The present paper demonstrates the applicability of thermal flow resist to print sub-0.1micrometers contact holes using 248nm lithography. With the thermal flow resist, 200nm contact holes were defined by KrF lithography system. Then following one step thermal flow resulted in down to 70nm contact holes with vertical sidewall profile. The main feature of the thermal flow resist is one step process having the linear dependency of flow rate on baking temperature. As the results, thermal flow resists pattern shrinkage controlled by post development baking temperature. Resist flowing occurred post development temperature was higher than Tg. Baking temperature was not the dominant factor from the contact hole shrinkage size curve. The thermal flow process using the thermal flow resist is a promising candidate for the fabrication of gigabit devices.
In an attempt to develop the dual damascene process in 0.13 micrometer design rule, the trench optics, resist usage, reflectivity control and BARC strategy for 0.18 micrometer S/L on 0.20 micrometer via dual damascene process are discussed. The difficulty of 0.18 micrometer trench process will be concentrated by two reasons: First, the trench optics is totally different from the traditional L/S patterns either observing the pupil plane wave vector or the aerial image versus defocus, it contains the intrinsic limitation to drive and enough process DOF. Secondly, the PR residues remain in via due to the weak light incidence into via as soon as trench exposure. The side issues are the MEEF problem in dark field exposure and lens aberration problem enhanced in the use of PSM or some kinds of special customized illumination filter CIFs. As a result, the negative resist together with NA equals 0.55, (sigma) equals 0.8, annular 1/2 illumination were applied, it reveals that all mentioned issues are properly compromised by this optimized condition. It is also found that the PR window and profile is quite sensitive to substrate acidity and reflectivity. When BARC protecting coating and reflectivity control problems are taken into account simultaneously, the thin conformal BARC and fully filled polymer on dual SiO<SUB>X</SUB>N<SUB>Y</SUB> underlayer are introduced to get a good profile and CD control. Experimental results exhibit the feasibility in manufacturing.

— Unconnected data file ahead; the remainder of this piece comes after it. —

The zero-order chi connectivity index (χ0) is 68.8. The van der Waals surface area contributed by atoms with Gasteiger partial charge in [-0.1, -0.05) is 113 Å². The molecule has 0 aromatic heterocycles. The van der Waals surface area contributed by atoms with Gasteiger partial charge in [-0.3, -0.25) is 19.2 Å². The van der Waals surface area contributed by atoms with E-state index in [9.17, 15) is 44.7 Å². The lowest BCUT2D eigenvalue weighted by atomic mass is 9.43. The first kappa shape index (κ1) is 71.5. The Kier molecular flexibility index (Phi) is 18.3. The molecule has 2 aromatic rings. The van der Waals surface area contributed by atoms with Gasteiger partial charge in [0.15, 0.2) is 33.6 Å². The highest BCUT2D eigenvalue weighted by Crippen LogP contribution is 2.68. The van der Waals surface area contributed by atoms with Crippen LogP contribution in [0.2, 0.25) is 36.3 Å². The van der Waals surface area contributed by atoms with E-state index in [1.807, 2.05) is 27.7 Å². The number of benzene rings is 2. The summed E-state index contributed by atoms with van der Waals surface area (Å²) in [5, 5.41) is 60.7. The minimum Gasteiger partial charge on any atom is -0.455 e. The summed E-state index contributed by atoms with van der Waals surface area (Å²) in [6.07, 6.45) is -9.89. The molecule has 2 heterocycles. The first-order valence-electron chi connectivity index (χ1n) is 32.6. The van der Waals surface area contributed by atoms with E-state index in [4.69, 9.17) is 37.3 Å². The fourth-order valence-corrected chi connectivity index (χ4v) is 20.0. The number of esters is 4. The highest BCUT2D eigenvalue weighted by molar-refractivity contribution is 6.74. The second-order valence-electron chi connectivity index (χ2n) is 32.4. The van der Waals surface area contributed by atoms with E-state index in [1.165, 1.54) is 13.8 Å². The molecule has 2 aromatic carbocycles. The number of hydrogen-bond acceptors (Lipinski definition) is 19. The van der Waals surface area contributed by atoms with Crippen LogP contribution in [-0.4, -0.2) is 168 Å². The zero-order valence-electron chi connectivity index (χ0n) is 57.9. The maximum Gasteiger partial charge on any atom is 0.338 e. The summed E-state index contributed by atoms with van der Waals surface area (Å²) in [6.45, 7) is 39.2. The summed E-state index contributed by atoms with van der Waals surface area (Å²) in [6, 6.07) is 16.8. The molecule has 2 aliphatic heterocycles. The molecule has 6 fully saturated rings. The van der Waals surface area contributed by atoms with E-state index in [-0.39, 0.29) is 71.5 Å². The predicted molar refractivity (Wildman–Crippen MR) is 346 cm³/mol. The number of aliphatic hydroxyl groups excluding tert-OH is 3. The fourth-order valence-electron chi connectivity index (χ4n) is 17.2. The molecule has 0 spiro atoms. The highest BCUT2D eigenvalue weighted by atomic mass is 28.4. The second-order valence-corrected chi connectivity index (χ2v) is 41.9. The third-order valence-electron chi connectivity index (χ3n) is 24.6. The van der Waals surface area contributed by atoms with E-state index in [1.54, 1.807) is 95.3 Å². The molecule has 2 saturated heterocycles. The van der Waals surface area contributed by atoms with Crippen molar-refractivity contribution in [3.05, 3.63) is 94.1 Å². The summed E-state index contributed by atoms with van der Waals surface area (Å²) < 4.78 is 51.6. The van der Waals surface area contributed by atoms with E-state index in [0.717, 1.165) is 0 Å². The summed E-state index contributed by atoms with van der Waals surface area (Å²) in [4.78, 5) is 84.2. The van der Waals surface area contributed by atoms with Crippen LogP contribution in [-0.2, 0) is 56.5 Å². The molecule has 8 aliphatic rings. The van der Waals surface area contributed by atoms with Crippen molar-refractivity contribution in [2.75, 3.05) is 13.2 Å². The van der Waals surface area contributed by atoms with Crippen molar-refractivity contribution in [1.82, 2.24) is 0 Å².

High NA illumination system and off-axis illumination (OAI) have been shown as two of the most practical resolution enhancement techniques (RET) available for micro-lithography. However, these two illumination approaches may reduce the DOF of iso-patterns. To overcome this problem, scattering bar (SB) assignment has been wildly used. In this paper, the discussions are focused on SB variables of iso-features. The most important variable of SB usage is where is the suitable assignment position. A simply efficient rule has been found to easily catch the optimal position of SB assignment. For OAI illumination, the optimal SB position is exactly the same with the defocus side-lobe position of iso-line. The effect of the secondary pair of SB is also discussed in this paper, and it is found that if the secondary SB pair was not at the optimal position, the process window would be reduced. Another major topic in this paper is the specification of SB width. Here we design a test pattern to target the specification of SB width. The experimental results might give us a clear specification of SB width.
A great deal of progress has been made in the design of dual damascene process, including via first, trench first, and self-aligned. For overlay, via-first process provides the largest process tolerance to misalignment. However, the positive tone resist face to some difficulties in dual damascene via first approach of photo process, because the 0.18micrometers positive tone trench resist can not be exposed and removed in the 0.20micrometers via hole, observed residues from the SEM cross section profiles after development. In contrast, the negative tone resist show s great advantage in the via first process and producing desired patterns without resist residues in the via hole. In this paper, the design of dual damascene photo process using commercial N702Y (JSR) negative tone resist on DUV43 (Brewer Sc.) Bottom anti reflective coating is evaluated. To improve the depth of focus (DOF) of negative tone resist process, the different resolution enhancement techniques (RET) are investigated fro dense and isolated trench patterns: off-axis illumination (annular ½), attenuated phase shift mask (halftone 6%) with 248nm (NA 0.55) exposure technology, and experimental results regarding to its process performance are presented.